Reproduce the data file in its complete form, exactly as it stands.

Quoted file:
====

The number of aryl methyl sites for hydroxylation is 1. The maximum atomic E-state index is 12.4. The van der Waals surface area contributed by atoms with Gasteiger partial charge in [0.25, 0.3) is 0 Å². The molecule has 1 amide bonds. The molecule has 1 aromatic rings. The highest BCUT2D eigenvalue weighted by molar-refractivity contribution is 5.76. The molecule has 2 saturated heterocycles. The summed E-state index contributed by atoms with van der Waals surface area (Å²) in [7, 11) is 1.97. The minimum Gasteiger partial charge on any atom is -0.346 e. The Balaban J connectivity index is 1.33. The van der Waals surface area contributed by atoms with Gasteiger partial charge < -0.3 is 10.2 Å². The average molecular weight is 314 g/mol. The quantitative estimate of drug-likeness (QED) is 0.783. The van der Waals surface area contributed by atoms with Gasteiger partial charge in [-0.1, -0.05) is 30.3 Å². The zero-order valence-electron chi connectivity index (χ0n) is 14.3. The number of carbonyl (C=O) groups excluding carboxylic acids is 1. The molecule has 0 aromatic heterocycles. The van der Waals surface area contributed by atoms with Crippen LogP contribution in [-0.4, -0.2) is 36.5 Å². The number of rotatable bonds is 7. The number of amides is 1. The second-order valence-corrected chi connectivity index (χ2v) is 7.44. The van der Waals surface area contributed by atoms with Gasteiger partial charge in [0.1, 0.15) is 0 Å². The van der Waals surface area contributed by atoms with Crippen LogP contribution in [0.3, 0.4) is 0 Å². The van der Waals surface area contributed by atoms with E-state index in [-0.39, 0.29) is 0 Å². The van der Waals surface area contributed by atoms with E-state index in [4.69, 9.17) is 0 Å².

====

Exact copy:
The number of aryl methyl sites for hydroxylation is 1. The maximum atomic E-state index is 12.4. The van der Waals surface area contributed by atoms with Gasteiger partial charge in [0.25, 0.3) is 0 Å². The molecule has 1 amide bonds. The molecule has 1 aromatic rings. The highest BCUT2D eigenvalue weighted by molar-refractivity contribution is 5.76. The molecule has 2 saturated heterocycles. The summed E-state index contributed by atoms with van der Waals surface area (Å²) in [7, 11) is 1.97. The minimum Gasteiger partial charge on any atom is -0.346 e. The Balaban J connectivity index is 1.33. The van der Waals surface area contributed by atoms with Gasteiger partial charge < -0.3 is 10.2 Å². The average molecular weight is 314 g/mol. The quantitative estimate of drug-likeness (QED) is 0.783. The van der Waals surface area contributed by atoms with Gasteiger partial charge in [-0.1, -0.05) is 30.3 Å². The zero-order valence-electron chi connectivity index (χ0n) is 14.3. The number of carbonyl (C=O) groups excluding carboxylic acids is 1. The molecule has 0 aromatic heterocycles. The van der Waals surface area contributed by atoms with Crippen LogP contribution in [-0.4, -0.2) is 36.5 Å². The number of rotatable bonds is 7. The number of amides is 1. The second-order valence-corrected chi connectivity index (χ2v) is 7.44. The van der Waals surface area contributed by atoms with Gasteiger partial charge in [0.1, 0.15) is 0 Å². The van der Waals surface area contributed by atoms with Crippen LogP contribution in [0.3, 0.4) is 0 Å². The van der Waals surface area contributed by atoms with E-state index in [-0.39, 0.29) is 0 Å². The van der Waals surface area contributed by atoms with E-state index in [4.69, 9.17) is 0 Å².